security is one of the greatest challenges Cambodia faces and this will require more

effective security forces, not simply less soldiers or less security spending.

There are good reasons why a defense review should precede and inform the demobilisation

process. In the absence of a clear idea regarding the composition of a future Cambodian

army, it is hard to decide how many soldiers and officers to discharge. More importantly,

a key objective of the demobilisation should be to get Cambodia's military out of

the civil law and order role that it currently plays. What will remain once several

tens of thousands of soldiers have been discharged in the countryside, many of whom

may still be armed? Thought needs to be given to how the current police forces can

be bolstered and to how the military can be more effectively regulated if it continues

to play an internal policing role.

The Ministry of Defence is currently undertaking a defence review that will answer

some of these questions. While it is currently receiving some international advice

on this issue, this is a complex and long-term process given the difficulty of translating

new formal policies into effective reforms. The first challenge is to draft appropriate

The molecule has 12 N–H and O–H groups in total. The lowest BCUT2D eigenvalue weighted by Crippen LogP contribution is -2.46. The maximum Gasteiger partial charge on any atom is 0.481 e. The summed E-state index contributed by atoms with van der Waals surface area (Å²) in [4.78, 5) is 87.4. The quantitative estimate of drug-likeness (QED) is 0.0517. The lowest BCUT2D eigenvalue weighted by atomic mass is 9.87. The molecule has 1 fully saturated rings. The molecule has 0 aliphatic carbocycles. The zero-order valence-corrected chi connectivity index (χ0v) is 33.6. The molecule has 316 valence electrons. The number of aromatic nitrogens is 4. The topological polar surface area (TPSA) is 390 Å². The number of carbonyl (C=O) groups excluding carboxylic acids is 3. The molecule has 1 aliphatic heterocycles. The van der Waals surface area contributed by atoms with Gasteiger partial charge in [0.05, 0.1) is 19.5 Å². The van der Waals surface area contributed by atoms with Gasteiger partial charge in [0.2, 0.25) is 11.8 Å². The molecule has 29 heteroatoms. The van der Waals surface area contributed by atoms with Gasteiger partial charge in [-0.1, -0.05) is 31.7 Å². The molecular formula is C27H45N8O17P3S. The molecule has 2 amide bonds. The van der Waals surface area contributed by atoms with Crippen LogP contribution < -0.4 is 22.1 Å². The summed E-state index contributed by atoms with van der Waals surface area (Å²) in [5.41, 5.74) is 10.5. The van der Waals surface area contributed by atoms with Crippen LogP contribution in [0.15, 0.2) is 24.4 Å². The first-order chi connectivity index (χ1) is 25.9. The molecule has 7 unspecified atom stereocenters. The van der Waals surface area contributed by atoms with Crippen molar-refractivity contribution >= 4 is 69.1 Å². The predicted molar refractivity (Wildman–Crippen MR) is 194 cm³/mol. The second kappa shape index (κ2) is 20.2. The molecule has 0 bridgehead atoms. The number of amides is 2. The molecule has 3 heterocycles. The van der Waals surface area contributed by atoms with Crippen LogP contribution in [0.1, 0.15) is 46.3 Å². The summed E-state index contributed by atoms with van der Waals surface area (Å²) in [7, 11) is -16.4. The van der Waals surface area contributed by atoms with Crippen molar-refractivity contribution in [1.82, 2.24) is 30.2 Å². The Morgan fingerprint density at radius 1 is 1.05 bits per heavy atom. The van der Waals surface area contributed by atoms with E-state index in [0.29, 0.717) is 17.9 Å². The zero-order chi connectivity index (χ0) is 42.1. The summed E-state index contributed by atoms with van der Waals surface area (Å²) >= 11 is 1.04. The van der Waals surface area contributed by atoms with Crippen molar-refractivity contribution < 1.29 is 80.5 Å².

legislation regarding the role of the armed forces and have this passed by Parliament.

Currently the Constitution is very vague on this and there does not exist a Defense


Much more difficult will actually be getting the military to abide by the new constraints

placed on its power. Traditional military assistance and training programmes are

of limited value here unless they incorporate training that covers the role that

the military should play in a democratic society.

There is some indication that Cambodia's military command is coming to terms with

the fact that it will eventually need to take orders from the Ministry of Defence

which itself must be accountable to Parliament. This will itself entail that civilians

are empowered to play a more effective role in both monitoring and managing the security


Generating a concrete peace dividend

The prospect of a peace dividend explains why there is so much interest among donors

in Cambodia's demobilisation process. But the underlying economic logic is deceptively

simple. A peace dividend will not simply result from a cut in the number of military

personnel, or even from a reduction in military spending. The peace dividend should

be seen as the overall benefit that Cambodia will enjoy as the consequence of a successful

demobilisation and reintegration of ex-combatants. It is naive to think that more

resources will be released for spending in the social sectors unless some of the

fundamental impediments to effective financial management in Cambodia are addressed.

So far, hopes for a genuine peace dividend seem to be based on promises from Hun

Sen that the extra funds will go to the social sectors. Yet it is also clear that

top commanders within the military would like to keep this money so that they can